QRishing Awareness Training

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Introduction to QRishing as a scam

A QR code otherwise known as a quick response code is an image represented by a square with a series of black squares on a white background. This image can be scanned by users mobile devices and typically redirects them to a webpage or download. QR codes have increased exponentially during the pandemic and have led many scammers to exploit it for malicious activities.

Description and consequences of QRishing scams

QRishing is a phishing type attack implemented through the QR code, it works by hiding malicious software or fraudulent websites in the QR code. Users who scan these codes may not immediately recognize the content of the QR code with potentially dangerous consequences.

For instance, the attacker could attach a QR Code in an area that tends to be dedicated to advertising a product or brand. Once the user falls into the trap and scans the code, he is usually redirected to a fraudulent link which among other scams can aim to trick the user into entering his credentials in order to steal his identity or to infect his device with trojans and ransomware. 

82% of the European population know how to scan a QR code, and four out of ten Europeans do it on a weekly basis, if you are among them are you paying attention before scanning QR codes and properly inspecting where it has taken you?

Why we fall for QRishing scams

Curiosity is the biggest motivating factor that leads us to scan QR codes, each user is led to scan them without fear and without thinking about the potential consequences that this use could have on their sensitive data, device or personal computer.

Prevention (how to not fall for QRishing scams)


Mobile devices tend to be less secure than PCs and used less cautiously, which is why attackers tend to use QR codes more frequently.

Do you know how to behave in front of a QR code?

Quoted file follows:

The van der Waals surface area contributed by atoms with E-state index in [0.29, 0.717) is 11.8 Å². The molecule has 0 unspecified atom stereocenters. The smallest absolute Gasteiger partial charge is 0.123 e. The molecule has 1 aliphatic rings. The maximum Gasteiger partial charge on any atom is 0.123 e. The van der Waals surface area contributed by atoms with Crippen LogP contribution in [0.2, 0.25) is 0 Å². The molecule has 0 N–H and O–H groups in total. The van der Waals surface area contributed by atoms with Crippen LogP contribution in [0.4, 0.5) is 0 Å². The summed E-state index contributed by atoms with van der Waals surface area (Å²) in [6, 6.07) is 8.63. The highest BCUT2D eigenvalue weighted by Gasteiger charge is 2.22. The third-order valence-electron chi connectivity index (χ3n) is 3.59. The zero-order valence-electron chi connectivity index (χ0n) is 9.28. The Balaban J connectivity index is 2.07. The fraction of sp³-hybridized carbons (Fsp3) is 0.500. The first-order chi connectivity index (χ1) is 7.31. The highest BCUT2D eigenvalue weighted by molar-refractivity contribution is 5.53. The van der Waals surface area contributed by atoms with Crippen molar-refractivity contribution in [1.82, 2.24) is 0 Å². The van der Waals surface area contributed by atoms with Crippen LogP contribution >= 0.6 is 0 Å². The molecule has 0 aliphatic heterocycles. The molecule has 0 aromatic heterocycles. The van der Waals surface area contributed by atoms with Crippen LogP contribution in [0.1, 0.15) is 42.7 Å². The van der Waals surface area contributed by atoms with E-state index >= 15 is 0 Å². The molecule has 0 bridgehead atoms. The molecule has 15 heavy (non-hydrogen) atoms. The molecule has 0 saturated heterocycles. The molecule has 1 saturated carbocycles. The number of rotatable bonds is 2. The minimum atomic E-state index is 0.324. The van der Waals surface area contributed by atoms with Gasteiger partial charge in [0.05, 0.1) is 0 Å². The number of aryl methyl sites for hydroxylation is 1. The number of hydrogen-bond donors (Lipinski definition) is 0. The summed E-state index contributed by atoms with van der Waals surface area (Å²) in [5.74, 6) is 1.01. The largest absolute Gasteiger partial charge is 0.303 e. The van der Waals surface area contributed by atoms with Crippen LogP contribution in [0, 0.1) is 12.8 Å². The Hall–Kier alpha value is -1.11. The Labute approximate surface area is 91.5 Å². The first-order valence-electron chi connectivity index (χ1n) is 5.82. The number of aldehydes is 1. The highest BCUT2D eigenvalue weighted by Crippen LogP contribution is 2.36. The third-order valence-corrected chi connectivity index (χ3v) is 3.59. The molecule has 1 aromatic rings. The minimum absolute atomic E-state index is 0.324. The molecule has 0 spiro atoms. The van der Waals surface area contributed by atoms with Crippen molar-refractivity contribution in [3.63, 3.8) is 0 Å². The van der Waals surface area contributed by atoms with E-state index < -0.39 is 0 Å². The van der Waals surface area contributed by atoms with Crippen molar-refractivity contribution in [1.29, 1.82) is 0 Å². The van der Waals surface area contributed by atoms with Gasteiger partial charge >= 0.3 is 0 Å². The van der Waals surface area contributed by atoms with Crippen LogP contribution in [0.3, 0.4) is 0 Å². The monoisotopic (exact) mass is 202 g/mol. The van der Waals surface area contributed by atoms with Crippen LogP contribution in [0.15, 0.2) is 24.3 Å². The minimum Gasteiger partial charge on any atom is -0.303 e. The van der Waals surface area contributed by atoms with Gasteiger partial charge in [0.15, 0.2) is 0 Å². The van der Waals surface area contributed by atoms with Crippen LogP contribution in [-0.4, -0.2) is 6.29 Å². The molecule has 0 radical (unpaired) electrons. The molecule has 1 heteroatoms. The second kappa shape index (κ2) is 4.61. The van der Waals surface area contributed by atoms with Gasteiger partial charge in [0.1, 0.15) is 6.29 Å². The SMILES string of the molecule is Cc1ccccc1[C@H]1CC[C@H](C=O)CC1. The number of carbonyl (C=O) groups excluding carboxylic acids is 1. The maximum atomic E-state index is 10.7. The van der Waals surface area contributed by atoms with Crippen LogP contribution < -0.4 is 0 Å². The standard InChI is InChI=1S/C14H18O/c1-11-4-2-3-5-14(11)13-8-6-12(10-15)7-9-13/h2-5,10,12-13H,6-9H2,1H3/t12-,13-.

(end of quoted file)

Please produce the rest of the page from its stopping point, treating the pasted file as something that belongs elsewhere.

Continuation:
To be honest it is not easy to recognize a malicious QR code, you have to pay close attention to these aspects:

1 - Ask yourself who generated the QR code and if it refers to a site where personal information is requested be very careful.

2 - Do not scan QR codes of dubious origin such as in emails from unknown sources or on websites that you are not 100% sure of also be aware of QR codes on billboards or street signs.

3 - Install security applications on your device to help protect you and your device.

4 - If you received the QR code in an email, check the email address to ensure that it is from a company, person or brand you trust 100%. 


If curiosity has prompted you to scan a QR code without the right attention, do not despair, pay attention to what happens after the code is scanned:

1 - We advise you not to open shortened URLs as they may hide malicious links.

2 - Check the authenticity of any website you are redirected to before entering any of your sensitive data or credentials, again, if you are not 100% sure it is safe do not enter anything and close the website immediately and never download anything you are not 100% aware of from a QR code.

3 - Check that the website on which the QR code directed you to has the security protocol (https) but bare in mind that this still does not stop people from stealing your sensitive data.


Curiosity often pushes us to take reckless actions, but as you have seen in this video tutorial, it is never too late to learn to recognize where dangers, that can undermine our cybersecurity, are hidden!

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